Your executive summary is your first impression. It is probably one of the top 3 most important sections of your loan application. You need to understand that most banks, loan funds, and other small business lenders receive more applications than they can possibly keep up with. Therefore, most lenders are not going to read an entire business plan. They will probably read your executive summary and then move on. Below I am going to outline my proposed template for a microloan.
Executive Summary Template for a Microloan
Grab – Remember, your audience has read hundreds of these before, so your job is to grab their attention. Big words like “revolutionizing” and “ground-breaking” are not going to make anyone excited. Just start with the facts. A great way to grab the attention of a banker is to prove credibility and stability. I believe the best way to prove credibility and stability is to name drop a few of your customers that the lender would know and respect.
For example, let’s say that you sell a mold and mildew cleaning product. Your grab might sound like this, “We launched our company 2 years ago with a mold and mildew cleaning product, our line of products is now in over 400 retail stores including Home Depot and Lowes.” It doesn’t matter if you are only in 1 Home Depot and 1 Lowes store, the name alone gives you credibility, and will help demonstrate to a potential lender that you are serious about your business.
Problem – Next, you need to establish the problem that you are aiming to solve. Again, in order to build a sustainable business model you need to solve a problem, pain or annoyance. Make the reader feel the pain. Let me give you an example of a problem that one of our clients addresses. 15 to 20% of dogs are allergic to the traditional raw hide dog chew. This is a simple yet interesting problem. Everyone understands the problem, and it is immediately clear that is is a large problem in terms of numbers due to the fact that there are over 78 million owned dogs in the United States alone.
Solution – Next, your solution should be simple and straight forward. This company solved the problem of dog allergies by introducing an elk antler dog chew as an alternative to the traditional raw-hide dog chews that many pets are allergic to. The solution is unique and simple to understand. Your goal is to demonstrate that your solution is not only unique, but that you have a sustainable advantage compared to your competitors.
Customers – When it comes to debt financing it is all about proving credibility. Anyone can come up with a problem and a unique solution, but do you have customers? In this section I would list some of your larger customers if possible, or simply discuss how many customers you currently have and how many you are adding each week, month or quarter. Maybe your current customers are increasing their orders, this would be another great item to point out.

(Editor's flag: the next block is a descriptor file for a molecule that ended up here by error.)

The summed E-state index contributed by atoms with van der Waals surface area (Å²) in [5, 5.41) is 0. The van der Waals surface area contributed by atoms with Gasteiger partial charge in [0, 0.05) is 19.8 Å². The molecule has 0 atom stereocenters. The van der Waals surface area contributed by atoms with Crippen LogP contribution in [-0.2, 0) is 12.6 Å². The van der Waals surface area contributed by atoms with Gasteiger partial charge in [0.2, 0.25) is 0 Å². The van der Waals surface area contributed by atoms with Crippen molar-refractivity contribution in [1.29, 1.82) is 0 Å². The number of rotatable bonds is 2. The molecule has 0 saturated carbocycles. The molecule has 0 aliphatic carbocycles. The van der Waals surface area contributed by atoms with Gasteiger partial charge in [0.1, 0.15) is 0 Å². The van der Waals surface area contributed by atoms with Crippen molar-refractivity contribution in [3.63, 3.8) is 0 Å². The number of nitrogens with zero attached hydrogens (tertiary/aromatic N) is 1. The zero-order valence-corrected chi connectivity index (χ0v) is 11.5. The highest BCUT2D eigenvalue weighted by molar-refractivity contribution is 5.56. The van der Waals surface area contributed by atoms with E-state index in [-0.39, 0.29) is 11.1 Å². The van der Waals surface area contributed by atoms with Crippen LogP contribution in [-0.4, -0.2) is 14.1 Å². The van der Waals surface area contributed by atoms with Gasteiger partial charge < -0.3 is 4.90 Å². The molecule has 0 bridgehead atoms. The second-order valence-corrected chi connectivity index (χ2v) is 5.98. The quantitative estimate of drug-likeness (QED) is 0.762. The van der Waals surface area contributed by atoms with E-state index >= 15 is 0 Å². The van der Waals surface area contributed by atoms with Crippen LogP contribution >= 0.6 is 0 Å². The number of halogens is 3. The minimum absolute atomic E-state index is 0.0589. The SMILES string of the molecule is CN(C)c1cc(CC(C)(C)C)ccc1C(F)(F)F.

Business Model – You have customers, so you are generating sales, but are you making any money? You need to explain your business model in simple terms, and demonstrate that your model is both profitable and sustainable. This section is simply answering the question, “How do you make money?”
Use of Funds – Lenders want to know exactly how you will use the funds, and understand how the loan will help you grow your business. A great example of a use of funds section might look like this:
“We are currently purchasing our raw materials in $1,000 increments. We intend to use the loan to purchase raw materials in $20,000 increments which will lower the cost of materials since our supplier gives volume discounts, and it will lower our transportation cost per unit. Ultimately we will be able to bring our cost per unit down be 35% which will flow through straight to our bottom line.”
This is a simple but helpful use case that should be a no-brainer for most lenders.
Financial Projections – Your executive summary should include a quick snapshot of your financial projections. You will need a full 12 month cash flow projection to be included in your loan application, but your executive summary should pull out a couple highlights. Your executive summary might show cash on hand, sales, and profit for today, 6 months after you receive the loan, and 12 months after receiving the loan. Lastly, you should make a note for the reader to see your full financial projections in the application package. (Learn More From: Financial Projections for a Startup)
Request – Finally, you should include your request. Don’t make the lender search for what you are asking for. In fact, you might include a box on the top corner of your summary that includes details like:
- Company Name
- Your Name
- Amount Requested
- Date Founded
- Phone Number
- Email Address
Whether you include the request above, or not, you should definitely end by outlining your request. Include the amount and the payback period (ie. 36 months). I would suggest that you don’t include an interest rate in the request, because the lender will typically set that based on your credit profile. Of course, you can always try to negotiate the interest rate later, once you have been approved.
This is a basic outline for your executive summary.